Human Trafficking

What Families Need to Know About Human Trafficking

What is human trafficking?

Human trafficking is a form of sexual exploitation and is a crime under the Criminal Code of Canada. Often referred to as domestic sex trafficking, it can include recruiting, harbouring, transporting, obtaining or providing a person for the purpose of sex. It can involve the use of force, physical or psychological coercion or deception.

Most individuals who are trafficked for the purpose of sexual exploitation are women and girls; however, individuals from all genders may be targeted. For additional information, please see Ministry of Education Policy Program Memorandum 166.

How do traffickers lure children and youth? 

Trafficker’s approach and groom vulnerable children and youth by fulfilling their unmet needs – such as love, affection, a sense of belonging and other basic needs like housing or food security – and/or by using threats, physical violence, and control.

Traffickers can use different ways such as becoming friends with youth online and luring/hooking them through promises of love, friendship, money, fame and more.

Youth can come from rural communities to bigger cities or can be trafficked within their own cities.

Why are some students at risk?

Systemic racism and discrimination have led to a higher number of Indigenous and Black children and youth in care than other populations being targeted.

Indigenous peoples are especially vulnerable to sex trafficking due to historic and ongoing systemic discrimination, including intergenerational trauma resulting from residential schools.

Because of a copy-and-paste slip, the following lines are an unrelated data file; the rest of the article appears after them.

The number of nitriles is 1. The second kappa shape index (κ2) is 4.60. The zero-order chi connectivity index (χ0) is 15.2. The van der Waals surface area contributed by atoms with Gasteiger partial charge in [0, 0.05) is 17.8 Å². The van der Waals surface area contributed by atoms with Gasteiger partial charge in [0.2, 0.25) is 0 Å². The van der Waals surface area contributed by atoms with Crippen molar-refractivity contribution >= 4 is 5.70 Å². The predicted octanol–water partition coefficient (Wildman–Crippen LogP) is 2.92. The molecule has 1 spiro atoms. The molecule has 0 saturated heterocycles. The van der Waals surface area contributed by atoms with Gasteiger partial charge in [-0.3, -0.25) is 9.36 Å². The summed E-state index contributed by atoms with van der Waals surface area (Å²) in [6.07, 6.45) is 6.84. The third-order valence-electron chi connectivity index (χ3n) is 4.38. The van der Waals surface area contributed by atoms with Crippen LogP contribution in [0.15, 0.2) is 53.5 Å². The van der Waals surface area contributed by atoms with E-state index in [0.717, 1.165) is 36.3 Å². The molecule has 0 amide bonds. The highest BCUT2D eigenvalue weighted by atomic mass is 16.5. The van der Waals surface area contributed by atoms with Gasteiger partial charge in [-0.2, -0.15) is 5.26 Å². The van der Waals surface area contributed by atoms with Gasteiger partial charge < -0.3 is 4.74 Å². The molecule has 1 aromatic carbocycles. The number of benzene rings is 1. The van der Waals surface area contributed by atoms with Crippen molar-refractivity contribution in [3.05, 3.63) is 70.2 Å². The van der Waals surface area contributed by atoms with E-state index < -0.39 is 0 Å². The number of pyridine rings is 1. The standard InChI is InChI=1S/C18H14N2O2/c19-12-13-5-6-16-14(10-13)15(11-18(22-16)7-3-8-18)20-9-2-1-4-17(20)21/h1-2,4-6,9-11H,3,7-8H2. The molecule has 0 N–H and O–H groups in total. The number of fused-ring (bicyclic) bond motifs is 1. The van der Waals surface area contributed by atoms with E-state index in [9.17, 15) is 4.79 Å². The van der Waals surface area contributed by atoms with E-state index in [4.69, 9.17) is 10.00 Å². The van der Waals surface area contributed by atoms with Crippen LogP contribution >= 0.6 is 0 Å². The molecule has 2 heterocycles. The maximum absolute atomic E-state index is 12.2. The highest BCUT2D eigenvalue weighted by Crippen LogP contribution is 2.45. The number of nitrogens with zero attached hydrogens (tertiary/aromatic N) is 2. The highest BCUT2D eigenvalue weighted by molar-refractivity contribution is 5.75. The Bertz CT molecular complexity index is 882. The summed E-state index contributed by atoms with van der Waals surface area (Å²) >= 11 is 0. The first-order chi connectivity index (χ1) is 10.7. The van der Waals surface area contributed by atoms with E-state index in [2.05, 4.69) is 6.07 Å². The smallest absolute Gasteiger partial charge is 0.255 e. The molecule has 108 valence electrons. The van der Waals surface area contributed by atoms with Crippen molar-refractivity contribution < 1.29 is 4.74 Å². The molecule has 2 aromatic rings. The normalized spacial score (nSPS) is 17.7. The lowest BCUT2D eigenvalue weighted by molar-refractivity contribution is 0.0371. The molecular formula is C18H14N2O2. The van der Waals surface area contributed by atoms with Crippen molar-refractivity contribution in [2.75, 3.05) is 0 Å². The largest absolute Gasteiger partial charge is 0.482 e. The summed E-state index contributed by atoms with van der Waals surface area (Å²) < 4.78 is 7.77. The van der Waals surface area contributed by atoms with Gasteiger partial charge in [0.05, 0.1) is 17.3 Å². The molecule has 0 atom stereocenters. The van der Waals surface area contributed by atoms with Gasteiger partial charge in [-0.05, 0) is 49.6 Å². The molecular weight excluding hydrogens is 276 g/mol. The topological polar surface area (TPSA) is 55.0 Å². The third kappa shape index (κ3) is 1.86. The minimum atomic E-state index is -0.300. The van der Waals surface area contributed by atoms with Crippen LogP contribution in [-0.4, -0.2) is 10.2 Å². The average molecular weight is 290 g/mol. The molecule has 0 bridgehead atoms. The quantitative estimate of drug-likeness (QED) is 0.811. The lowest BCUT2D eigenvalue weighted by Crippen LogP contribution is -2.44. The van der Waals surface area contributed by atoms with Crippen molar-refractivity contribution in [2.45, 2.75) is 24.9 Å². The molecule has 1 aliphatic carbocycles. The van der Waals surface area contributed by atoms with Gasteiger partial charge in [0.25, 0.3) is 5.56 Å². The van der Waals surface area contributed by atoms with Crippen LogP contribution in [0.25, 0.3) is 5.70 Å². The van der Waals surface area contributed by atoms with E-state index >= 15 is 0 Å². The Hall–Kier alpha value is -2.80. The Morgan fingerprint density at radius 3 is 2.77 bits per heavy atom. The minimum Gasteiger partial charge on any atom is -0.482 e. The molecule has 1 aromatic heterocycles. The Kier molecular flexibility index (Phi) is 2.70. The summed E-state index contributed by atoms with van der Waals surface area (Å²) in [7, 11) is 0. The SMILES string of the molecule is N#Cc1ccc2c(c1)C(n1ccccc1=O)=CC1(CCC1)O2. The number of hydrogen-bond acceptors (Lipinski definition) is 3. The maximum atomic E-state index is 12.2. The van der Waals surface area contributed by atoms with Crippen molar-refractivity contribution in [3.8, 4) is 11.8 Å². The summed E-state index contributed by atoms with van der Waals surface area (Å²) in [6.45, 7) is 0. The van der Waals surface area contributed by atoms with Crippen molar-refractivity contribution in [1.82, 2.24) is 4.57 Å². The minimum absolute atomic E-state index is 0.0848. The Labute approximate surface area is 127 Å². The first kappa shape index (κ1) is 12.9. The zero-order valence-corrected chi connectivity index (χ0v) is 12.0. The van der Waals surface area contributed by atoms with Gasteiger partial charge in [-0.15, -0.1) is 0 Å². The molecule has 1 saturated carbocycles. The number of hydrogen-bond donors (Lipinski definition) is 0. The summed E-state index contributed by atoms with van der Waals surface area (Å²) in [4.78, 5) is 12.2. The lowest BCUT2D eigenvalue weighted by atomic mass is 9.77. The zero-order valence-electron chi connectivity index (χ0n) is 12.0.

Language barriers, isolation, economic disadvantage, or a lack of community and social supports may leave newcomer youth with increased vulnerability to trafficking.

Students with disabilities may experience bullying and isolation in addition to having difficulty understanding the intentions of others.

Students who are 2SLGBTQ+ experience high rates of bullying, assaults and sexual abuse, and they may face isolation and experience homelessness if they are rejected from their family or the community. 

Why the urgency to act? 

Ontario had the most police-reported incidents of human trafficking in the country occurring within the province in 2019.

Students are spending more time online on different social media platforms that traffickers may use to recruit students.

The average age of recruitment into sex trafficking in Canada is 13 years old.  School-aged children and youth are prime targets for traffickers for the purposes of sexual exploitation.

What are some myths and facts about sex trafficking? 


  • Sex trafficking happens in most major cities in Canada. Ontario is a hub.
  • Many youth are lured in with false promises of security, love and acceptance.
  • Many victims do not have prior addictions, nor are they working in the sex industry prior to exploitation.
  • Most individuals who are trafficked for the purpose of sexual exploitation are women and girls; however, individuals from all genders may be targeted.


  • Only females are trafficked.
  • Only men can be traffickers.
  • Sex trafficking only happens in less developed countries. 
How do I protect my child from risks presented online? 

Cyber-safety is about setting clear expectations with your child around online use.  Students need to be made aware of the risks of certain apps and how to protect themselves from unwanted contact, as well, as who to turn to when they suspect they may be at risk.